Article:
Within days of setting up the brand new social media pages for my new employer, LinkedIn and Twitter rolled out new updates for profiles.
So what do the updates mean apart from more work for social media managers?
The most recent update on LinkedIn focused on redesigning the company pages to give brands more freedom (and real estate) to showcase themselves.
The screenshot below is of Experis Switzerland’s brand new company page.
Key things to note are:
- Cover photo – following Facebook’s example, LinkedIn has included a cover photo on the main page. The size dimensions are: 646 x 220pxwith a file size limit of 2MB. The cover image is an excellent opportunity to showcase your brand identity or highlight your products or offerings. Unlike Facebook, LinkedIn has not issued any major restrictions for the cover photo so you are free to add your website URL to the banner.
- News Feed – when you post a link within your status update, there is now a larger area to display the image that goes with your update. Furthermore, LinkedIn has added a “Feature this update” button that allows you to pin a specific update to the top of the news feed. The targeting options has also been expanded. Hopefully this means that page followers will only see updates which are relevant to them.
- Company Information – before, the company information was at the top but only showed a few lines and required the viewer to actively click to read more of the description. With the redesign, the full company information is visible at the bottom of the page.
- Sidebar – the sidebar now features a Products and Services section. If you have purchased job slots with LinkedIn, there is also a new section that shows jobs on the sidebar. One thing to note is that with the redesign, LinkedIn ads are now pushed further down the page.
- Insights – for page administrators, each update on the news feed now shows the number of impressions and level of engagement that the post receives. The statistics are visible after 24 hours of posting.
Just like LinkedIn, Twitter has released a new functionality that allows users to have a “header photo” on their profile page.
Note that your profile photo is still the image that appears inline next to your tweets. The header photo is a background image that appears near the top of your profile page. Your profile photo, appears as an icon on top of your header photo as seen in the example below.
The header photo’s minimum size requirements are 1252 x 626 pixels with a maximum file size of 5MB. You can download my own Twitter header photo template to help you along.
How to set up the header page:
- Once you’re logged into Twitter, click on the gear on the top right corner and select “Settings” from the drop down menu.
- From the sidebar, click on “Design” and then scroll down to the “ Customise your own” section.
- Select “Change header” and upload your image – you can zoom in or out of the image and adjust the positioning once you’ve finished the upload.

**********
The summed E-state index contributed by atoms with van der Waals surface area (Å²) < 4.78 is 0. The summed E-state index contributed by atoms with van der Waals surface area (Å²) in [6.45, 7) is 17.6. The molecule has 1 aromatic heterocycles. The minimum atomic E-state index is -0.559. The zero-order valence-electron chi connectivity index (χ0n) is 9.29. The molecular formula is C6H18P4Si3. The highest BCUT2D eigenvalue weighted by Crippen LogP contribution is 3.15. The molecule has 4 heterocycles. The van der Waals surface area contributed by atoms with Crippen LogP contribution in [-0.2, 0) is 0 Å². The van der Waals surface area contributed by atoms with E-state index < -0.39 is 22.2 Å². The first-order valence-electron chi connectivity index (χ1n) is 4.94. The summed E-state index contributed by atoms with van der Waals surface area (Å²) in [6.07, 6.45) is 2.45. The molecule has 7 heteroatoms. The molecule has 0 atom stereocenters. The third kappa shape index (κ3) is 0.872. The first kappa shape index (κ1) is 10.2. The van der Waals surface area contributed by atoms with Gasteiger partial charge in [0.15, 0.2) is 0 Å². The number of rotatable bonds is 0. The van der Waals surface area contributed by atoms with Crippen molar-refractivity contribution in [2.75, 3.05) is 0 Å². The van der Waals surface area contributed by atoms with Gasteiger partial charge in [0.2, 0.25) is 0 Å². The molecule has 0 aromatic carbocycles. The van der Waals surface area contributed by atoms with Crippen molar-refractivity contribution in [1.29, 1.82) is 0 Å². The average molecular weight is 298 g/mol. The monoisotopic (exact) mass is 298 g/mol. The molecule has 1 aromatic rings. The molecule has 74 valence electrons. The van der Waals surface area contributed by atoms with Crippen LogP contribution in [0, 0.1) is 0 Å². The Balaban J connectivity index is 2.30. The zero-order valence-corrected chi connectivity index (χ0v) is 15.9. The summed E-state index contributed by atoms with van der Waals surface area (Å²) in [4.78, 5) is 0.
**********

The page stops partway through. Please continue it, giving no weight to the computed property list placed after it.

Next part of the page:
- To finish off, just click “Save”
At the moment, the information you have in your bio as well as your location and links to your website appear as white text on top of your header image automatically. There is no functionality yet to customise the text colour so bear that in mind when choosing your image. Another consideration is the fact that the header image is visible when you use Twitter on different devices. As such, the image dimensions will vary on each device so stick to a relatively simple image that will look good across the board.
The take-up on this new feature is currently quite slow with only a few accounts worldwide who have opted to use the header image. As such, it is worthwhile to get ahead of the curve and differentiate yourself from your competition by having a more visually appealing profile.
But not all updates are good. Twitter has announced that they will stop supporting third-party image hosting apps. Going forward, you’ll only be able to use Twitter’s built-in service to share images via its apps.
By keeping an eye out on upcoming updates, you can make sure that you are not caught out by the changes when the social networks roll them out. With Twitter and LinkedIn’s updates, the difference between the old page and the improved pages did not cause too much of a problem. However, imagine if you were one of those who got caught out by the transition from the old Facebook profile to the new timeline…
Staying ahead of the curve or at least keeping up with the pace of technology is integral to being an effective social media manager.
* Disclaimer: The author is currently employed as the Digital & Social Media Assistant by Experis Switzerland, part of the ManpowerGroup. The contents of this blog are my own and are not representative of Experis Switzerland.